Why

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I recently spoke with a 19-year-old young woman and we discussed her recent enrollment in an online high school. She is a mother of three who is friendly, confident, and loves her children. She had her first child in the summer between 8th and 9th grade and the father was much older. She started puberty at 9 and believes this is the primary reason she had a child so young. Due to the birth of her first child, she was forced to dropped out of school in the 9th grade because the state was threatening to involve child protective services and the school was threatening expulsion for lack of attendance. Additionally, this young woman was left to manage her own anxiety and ADHD with no support from a health care provider. Further, to manage her anxiety she smoked throughout her pregnancies and two of her children have ongoing health issues. As the conversation continued, she told me that she has a new live-in boyfriend so "she doesn’t really have to worry about her diploma now because he will take care of her, but she will give it a try". We talked about how impressive it is that she is heading back to school and staying so positive, however she seemed doubtful about her success. The online school she was attending required her to print documents, fill them out, then scan and upload them. However, she has no computer, printer, heat, or air conditioning, which are huge barriers to success. Life was happening to her and she was trying to change the course.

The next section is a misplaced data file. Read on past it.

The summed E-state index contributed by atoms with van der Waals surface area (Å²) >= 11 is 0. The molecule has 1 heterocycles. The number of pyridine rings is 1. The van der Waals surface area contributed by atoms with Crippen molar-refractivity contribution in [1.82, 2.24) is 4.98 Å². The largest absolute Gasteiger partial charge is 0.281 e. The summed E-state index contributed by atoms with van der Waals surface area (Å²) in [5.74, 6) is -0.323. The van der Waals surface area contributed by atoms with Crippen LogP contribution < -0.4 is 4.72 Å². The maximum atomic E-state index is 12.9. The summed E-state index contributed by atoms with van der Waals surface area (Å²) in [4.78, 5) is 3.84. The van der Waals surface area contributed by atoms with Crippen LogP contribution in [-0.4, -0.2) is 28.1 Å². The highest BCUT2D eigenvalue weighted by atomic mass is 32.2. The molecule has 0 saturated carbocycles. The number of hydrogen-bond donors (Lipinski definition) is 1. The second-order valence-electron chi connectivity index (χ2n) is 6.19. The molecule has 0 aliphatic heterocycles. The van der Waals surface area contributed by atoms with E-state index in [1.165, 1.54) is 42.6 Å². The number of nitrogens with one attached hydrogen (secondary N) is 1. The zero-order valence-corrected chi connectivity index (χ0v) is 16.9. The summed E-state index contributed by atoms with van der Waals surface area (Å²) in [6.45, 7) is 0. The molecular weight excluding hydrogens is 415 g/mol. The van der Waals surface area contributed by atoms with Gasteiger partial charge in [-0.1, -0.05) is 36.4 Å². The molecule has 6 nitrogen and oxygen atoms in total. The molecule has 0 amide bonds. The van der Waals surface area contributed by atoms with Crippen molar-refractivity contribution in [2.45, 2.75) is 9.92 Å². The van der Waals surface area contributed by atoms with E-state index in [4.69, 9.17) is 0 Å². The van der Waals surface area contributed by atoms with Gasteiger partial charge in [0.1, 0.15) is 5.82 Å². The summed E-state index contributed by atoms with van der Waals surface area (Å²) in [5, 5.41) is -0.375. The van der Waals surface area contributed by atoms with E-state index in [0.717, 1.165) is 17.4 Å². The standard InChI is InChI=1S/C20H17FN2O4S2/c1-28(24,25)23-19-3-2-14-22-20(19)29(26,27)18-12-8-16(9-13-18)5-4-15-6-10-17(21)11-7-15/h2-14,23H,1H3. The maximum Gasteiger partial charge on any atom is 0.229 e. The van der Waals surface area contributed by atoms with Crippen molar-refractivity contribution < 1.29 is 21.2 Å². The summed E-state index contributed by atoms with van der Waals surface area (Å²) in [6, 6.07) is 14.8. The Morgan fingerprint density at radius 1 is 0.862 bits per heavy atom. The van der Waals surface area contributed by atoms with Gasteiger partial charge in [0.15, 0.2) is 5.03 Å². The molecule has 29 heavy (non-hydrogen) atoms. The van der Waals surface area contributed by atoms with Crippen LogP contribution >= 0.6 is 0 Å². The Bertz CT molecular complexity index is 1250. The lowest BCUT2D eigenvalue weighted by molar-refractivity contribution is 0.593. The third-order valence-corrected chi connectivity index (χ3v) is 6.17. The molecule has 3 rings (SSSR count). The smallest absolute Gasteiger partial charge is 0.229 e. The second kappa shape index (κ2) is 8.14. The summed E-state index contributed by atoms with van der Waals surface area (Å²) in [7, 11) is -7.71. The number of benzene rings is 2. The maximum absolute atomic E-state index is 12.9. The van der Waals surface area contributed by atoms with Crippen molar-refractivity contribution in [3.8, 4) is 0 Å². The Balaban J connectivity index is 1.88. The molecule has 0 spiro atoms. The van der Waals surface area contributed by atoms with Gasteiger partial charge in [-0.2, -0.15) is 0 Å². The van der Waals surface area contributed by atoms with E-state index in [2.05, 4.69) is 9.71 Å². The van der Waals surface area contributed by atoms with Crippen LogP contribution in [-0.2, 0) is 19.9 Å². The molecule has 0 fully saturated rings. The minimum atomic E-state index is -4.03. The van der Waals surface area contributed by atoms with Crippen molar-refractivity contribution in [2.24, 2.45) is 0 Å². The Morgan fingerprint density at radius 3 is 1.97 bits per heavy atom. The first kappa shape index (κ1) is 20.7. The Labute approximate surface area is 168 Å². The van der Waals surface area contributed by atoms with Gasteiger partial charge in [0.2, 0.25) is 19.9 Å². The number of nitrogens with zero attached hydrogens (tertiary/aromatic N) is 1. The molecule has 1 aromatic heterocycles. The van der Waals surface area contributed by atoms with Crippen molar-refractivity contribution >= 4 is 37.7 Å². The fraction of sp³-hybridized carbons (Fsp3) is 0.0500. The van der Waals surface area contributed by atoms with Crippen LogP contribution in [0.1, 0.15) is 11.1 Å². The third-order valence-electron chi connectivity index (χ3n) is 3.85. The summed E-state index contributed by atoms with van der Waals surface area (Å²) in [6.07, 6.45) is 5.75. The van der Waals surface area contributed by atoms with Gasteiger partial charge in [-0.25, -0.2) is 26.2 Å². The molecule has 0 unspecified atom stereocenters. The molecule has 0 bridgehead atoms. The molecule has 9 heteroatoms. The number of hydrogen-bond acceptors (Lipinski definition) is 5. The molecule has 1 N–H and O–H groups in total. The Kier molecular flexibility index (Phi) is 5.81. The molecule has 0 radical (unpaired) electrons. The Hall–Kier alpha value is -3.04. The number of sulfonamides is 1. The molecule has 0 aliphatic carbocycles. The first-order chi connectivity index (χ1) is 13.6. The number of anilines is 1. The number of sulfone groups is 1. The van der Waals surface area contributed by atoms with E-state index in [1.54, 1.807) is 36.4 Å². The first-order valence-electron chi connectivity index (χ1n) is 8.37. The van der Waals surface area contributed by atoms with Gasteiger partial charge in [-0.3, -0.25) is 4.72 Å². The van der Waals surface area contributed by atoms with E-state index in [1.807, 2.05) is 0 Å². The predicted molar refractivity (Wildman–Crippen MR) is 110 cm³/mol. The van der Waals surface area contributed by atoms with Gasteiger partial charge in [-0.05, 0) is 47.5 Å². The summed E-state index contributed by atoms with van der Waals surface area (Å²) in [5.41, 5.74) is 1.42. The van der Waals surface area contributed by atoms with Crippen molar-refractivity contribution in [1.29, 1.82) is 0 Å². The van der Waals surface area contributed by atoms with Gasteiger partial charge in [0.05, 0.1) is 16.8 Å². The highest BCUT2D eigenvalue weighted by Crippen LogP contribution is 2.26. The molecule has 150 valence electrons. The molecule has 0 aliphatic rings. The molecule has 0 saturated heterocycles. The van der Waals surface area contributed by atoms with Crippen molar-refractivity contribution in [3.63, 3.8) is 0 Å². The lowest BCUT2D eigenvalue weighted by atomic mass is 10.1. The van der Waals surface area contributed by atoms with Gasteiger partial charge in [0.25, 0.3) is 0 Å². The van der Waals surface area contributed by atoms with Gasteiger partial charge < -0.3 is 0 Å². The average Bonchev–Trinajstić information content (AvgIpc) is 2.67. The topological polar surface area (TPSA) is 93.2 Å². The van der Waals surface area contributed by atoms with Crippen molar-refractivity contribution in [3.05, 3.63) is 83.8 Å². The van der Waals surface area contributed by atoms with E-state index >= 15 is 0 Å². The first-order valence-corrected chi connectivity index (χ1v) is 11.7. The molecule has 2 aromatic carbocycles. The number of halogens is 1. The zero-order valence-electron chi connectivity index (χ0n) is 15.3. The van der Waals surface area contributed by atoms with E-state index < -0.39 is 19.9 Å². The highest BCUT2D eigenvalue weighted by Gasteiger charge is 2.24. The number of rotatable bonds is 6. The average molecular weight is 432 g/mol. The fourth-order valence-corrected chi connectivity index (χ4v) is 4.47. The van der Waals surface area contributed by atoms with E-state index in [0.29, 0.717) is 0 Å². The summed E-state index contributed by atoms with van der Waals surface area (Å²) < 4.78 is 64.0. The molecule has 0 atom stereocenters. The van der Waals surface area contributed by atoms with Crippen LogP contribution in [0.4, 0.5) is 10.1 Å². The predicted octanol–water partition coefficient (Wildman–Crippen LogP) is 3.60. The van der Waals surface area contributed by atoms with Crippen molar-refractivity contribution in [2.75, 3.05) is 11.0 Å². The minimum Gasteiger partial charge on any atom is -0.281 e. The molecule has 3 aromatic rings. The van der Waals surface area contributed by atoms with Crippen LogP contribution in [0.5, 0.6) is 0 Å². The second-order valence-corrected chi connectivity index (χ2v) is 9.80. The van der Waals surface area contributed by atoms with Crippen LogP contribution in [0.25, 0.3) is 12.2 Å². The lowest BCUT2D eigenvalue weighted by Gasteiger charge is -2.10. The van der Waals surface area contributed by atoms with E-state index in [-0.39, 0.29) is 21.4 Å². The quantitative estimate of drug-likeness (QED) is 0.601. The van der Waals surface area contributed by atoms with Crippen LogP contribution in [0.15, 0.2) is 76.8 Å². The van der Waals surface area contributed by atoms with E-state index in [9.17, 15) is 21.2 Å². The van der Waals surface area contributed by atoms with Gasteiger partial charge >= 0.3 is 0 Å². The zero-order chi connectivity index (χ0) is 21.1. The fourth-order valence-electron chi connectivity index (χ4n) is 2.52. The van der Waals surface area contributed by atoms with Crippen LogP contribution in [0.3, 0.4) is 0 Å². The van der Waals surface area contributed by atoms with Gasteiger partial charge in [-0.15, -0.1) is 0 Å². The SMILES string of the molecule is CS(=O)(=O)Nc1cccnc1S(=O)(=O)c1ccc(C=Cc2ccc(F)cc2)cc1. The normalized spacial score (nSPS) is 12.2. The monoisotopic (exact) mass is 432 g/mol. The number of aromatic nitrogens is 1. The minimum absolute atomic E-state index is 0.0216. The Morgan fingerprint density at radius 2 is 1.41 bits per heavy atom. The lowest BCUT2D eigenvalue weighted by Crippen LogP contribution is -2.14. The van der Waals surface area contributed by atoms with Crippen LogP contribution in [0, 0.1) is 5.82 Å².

I left the conversation re-affirmed in my conviction that no matter what choices people make about their reproductive health, it should always be an informed choice, not something that just happens to them. There should always be a place to go, no matter where you live, to receive high quality, compassionate, unbiased, and informed information about sex and reproduction.

Abby Hunt, HCET Executive Director